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Kyrgyzstan: In Radioactive Hotspot, Residents Fearful and Uninformed

An official with Kyrgyzstan’s Ministry of Emergency Situations fixes a rusting sign warning locals to stay off the tailings dumpsite. (Photo: David Trilling)

In a pharmacy on the ground floor of Mailuu-Suu’s central hospital, Ainagul Parpibaeva draws a hand across her throat to gesture “enough.”

“We’re full of illness. Many people have cancer, leukemia. I think this is because of the uranium, but the government never tells us anything,” says the 36-year-old pharmacist. She adds that people come to her complaining of the same ailments over and over, “like children who are nauseous and vomit.”

Everyone in this Soviet-era mining town in southern Kyrgyzstan seems to have a tale of recent loss, often cancer-related. Mailuu-Suu was once closed to outsiders, with workers getting handsome salaries to perform dangerous work. They produced 10,000 metric tons of U3O8, or yellowcake, between 1946 and 1967, providing the fuel for the Soviet Union’s first nuclear weapons and atomic energy plants. They also buried millions of tons of waste along the river.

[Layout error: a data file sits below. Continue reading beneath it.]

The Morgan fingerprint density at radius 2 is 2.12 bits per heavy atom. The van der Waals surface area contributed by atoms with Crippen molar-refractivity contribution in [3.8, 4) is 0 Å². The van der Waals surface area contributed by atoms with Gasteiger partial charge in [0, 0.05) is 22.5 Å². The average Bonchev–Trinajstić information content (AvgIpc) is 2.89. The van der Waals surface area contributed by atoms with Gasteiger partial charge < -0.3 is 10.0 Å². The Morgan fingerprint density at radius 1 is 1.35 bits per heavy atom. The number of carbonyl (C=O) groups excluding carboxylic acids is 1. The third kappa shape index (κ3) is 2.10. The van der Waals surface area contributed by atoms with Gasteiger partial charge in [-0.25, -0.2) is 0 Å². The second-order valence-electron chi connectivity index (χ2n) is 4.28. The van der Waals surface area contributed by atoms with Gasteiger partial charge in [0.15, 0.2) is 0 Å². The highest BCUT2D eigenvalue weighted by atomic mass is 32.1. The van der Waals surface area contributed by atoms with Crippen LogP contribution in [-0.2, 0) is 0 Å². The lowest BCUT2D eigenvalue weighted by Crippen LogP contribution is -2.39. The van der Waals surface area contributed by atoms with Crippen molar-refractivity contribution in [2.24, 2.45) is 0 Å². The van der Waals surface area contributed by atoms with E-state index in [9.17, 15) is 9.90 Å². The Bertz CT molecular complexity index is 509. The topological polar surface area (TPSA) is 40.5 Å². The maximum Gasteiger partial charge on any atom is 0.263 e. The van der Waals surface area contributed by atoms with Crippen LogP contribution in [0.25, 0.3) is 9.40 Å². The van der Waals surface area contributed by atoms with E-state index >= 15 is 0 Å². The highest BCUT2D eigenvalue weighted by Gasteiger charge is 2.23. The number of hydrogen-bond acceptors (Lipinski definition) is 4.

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Kyrgyzstan: In Radioactive Hotspot, Residents Fearful and Uninformed

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